Annoying isn’t it that excel cannot compute d prime or standard Error ‘in one fell sweep’. The solution, write your own function 🙂
Writing your own functions
- Open up a new workbook.
- Get into VBA (Press Alt+F11)
- Insert a new module (Insert > Module)
- – Copy and Paste the Excel user defined function examples –
- Get out of VBA (Press Alt+Q)
- Use the functions (They will appear in the Paste Function dialog box, Shift+F3, under the “User Defined” category)
If you want to use a UDF in more than one workbook, you can save your functions in your own custom add-in. Simply save your excel file that contains your VBA functions as an add-in file (.xla). Then load the add-in (Tools > Add-Ins…). Warning! Be careful about using custom functions in spreadsheets that you need to share with others. If they don’t have your add-in, the functions will not work when they use the spreadsheet.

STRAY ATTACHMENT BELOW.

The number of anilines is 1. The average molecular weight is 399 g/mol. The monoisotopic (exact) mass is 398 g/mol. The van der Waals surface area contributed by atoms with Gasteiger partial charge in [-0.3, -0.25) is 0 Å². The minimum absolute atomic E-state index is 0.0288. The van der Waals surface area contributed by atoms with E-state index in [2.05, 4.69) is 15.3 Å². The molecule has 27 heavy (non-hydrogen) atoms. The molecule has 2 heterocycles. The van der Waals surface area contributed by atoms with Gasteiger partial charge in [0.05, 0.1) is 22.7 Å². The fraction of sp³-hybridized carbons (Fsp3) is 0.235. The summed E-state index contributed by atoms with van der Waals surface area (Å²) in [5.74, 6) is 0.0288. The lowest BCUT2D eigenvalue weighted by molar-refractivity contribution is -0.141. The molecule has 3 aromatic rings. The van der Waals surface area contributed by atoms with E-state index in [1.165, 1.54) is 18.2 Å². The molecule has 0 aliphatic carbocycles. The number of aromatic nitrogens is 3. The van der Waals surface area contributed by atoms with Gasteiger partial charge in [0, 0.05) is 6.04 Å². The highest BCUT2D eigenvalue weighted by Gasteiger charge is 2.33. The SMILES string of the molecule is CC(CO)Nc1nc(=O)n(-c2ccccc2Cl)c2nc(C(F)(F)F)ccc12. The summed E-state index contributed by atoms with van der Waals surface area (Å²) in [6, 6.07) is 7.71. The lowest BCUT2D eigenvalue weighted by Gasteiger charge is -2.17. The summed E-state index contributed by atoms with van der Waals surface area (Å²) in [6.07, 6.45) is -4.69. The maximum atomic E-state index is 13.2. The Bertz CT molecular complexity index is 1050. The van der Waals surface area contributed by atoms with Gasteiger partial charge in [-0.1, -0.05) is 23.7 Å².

- Create a complex or custom math function.
- Simplify formulas that would otherwise be extremely long “mega formulas”.
- Diagnostics such as checking cell formats.
- Custom text manipulation.
- Advanced array formulas and matrix functions.
Useful additional stuff
By inserting the code – “Application.Volatile”, the function will re-calculate just like an in-built function. This should overcome the problem mentioned in the paragraph entitled Warning. For example:
Function Dprime(Hit As Double, Falarm As Double)
Dprime = WorksheetFunction.NormSInv(Hit) – WorksheetFunction.NormSInv(Falarm)
Example: standard error
Function StdErr(k As Range)
StdErr = (WorksheetFunction.StDev(k)) / Sqr(WorksheetFunction.Count(k))